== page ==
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invasives in hugelbeets

 
Matu Collins
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Location: Southern New England, seaside, avg yearly rainfall 41.91 in, zone 6b
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I am working on a hugelbeet in a spot where there had been quite a few invasive plants growing. There was a dead tree there for years and it got mowed around. I have grown concerned that if I put the bed there without removing the roots of these aggressive plants that I will be stuck with a bed of thriving invasives that will choke the plants I want. As I dig them out I feel like I need to make the bed bigger and bigger to remove the roots. Where will it end?! The main ones I am concerned about are asian bittersweet, asian honeysuckle and bindweed.

If it was a big space and I had lots of money, I know I could get pigs to root things out but fencing and cost is prohibitive.
 
Matu Collins
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Posts: 1967
Location: Southern New England, seaside, avg yearly rainfall 41.91 in, zone 6b
69
bee books chicken forest garden fungi trees
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So what can I do to discourage any surrounding invasive roots from invading my hugel?
 
christy nieto bellingham
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Hi Matu, I saw your post and created an account so that I could reply to it. I just returned from the Montana sepp holzer workshop and I asked him a very similar question in regards to invasive weeds. When he heard the word "weeds" he answered that there was no such thing as a weed and that these so called weeds are doing their job and that the answer is to change the environment where those plants thrive so that you can grow your food plants. He said that planting jerusalem artichokes or other tall fast growing food plants will shade out many "weeds". I have to say that while this is a wise answer the truth is that the three plants you mention - asian honeysuckle, bittersweet and bindweed - are very invasive and can shade out and kill trees and smother food plants! They would love to climb a jerusalem artichoke. You already know this. I suggest either building your hugel bed to an area that is free of these plants or deal with them before building your bed because if you don't you will create a new unpaid full time job for yourself. All of these plants are runners and so you can deal with them by covering the ground with a heavy mulching of cardboard (or set some plywood down) and then wait a couple of months (at least). Make sure you do this during the growing season... remove the mulch or plywood and you can access and remove the vines asthey will rise to the surface. You will never get all of them so I recommend doing this several times over the span of at least a year to get it all out. If anyone has less time consuming recommendations I would love to hear them.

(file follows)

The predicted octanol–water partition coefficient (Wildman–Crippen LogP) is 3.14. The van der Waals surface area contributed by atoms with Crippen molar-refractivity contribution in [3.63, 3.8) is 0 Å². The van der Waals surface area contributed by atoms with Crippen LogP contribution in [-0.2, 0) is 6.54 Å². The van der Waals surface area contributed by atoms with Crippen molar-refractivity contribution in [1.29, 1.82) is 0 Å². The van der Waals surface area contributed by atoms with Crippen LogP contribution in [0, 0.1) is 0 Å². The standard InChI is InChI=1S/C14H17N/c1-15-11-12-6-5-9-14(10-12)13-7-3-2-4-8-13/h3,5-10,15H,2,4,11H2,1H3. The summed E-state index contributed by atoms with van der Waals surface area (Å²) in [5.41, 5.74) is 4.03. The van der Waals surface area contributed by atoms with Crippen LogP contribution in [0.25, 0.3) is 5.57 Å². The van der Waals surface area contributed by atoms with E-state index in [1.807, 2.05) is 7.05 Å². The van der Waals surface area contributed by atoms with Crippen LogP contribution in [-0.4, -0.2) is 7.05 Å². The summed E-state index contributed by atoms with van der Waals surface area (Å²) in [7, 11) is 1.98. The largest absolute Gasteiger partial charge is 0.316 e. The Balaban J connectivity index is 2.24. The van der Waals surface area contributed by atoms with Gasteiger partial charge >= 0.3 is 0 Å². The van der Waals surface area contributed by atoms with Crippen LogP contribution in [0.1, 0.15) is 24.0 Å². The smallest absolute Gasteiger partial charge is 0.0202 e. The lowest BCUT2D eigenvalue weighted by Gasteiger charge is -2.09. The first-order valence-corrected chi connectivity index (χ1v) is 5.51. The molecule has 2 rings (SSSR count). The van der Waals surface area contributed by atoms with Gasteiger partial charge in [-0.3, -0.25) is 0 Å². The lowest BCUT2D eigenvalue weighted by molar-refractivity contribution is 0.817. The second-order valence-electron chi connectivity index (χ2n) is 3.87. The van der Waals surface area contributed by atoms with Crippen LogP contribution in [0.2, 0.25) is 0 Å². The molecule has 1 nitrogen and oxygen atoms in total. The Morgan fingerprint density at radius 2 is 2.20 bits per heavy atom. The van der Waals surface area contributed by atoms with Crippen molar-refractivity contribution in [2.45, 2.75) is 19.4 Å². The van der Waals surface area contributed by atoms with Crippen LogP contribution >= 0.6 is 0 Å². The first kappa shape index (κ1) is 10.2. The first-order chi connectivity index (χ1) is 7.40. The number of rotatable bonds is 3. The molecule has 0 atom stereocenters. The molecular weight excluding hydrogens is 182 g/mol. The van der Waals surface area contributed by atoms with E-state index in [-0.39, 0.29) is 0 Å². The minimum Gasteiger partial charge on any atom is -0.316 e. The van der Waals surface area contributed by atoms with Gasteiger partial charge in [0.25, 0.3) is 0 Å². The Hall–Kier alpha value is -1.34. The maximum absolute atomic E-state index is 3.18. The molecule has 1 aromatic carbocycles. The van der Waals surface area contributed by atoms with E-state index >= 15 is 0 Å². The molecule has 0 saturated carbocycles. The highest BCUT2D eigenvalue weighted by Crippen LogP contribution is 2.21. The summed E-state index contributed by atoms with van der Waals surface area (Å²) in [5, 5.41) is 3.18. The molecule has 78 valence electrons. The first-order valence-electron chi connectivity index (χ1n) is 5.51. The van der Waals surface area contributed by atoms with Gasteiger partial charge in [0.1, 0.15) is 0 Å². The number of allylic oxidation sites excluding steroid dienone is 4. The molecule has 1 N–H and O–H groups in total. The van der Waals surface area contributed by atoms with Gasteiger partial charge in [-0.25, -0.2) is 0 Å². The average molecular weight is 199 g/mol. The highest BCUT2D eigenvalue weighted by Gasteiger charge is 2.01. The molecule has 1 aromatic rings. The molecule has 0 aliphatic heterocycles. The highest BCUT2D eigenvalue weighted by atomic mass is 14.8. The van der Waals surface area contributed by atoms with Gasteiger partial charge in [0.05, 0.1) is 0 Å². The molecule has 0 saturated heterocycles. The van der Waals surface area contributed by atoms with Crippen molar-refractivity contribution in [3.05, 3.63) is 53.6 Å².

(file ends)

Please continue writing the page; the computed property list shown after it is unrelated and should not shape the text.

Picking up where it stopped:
Mary Saunders
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Isn't the tilth over a hugel pretty good, which would mean scraping or pulling "weeds" for compost would not be so hard? Hardpan is hard to pull weeds out of, but damp soil with good tilth is easy to harvest from. Anyway, that is how I look at it, but then, I live in Oregon, and I do not have much sun in my yard.
 
Matu Collins
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Posts: 1967
Location: Southern New England, seaside, avg yearly rainfall 41.91 in, zone 6b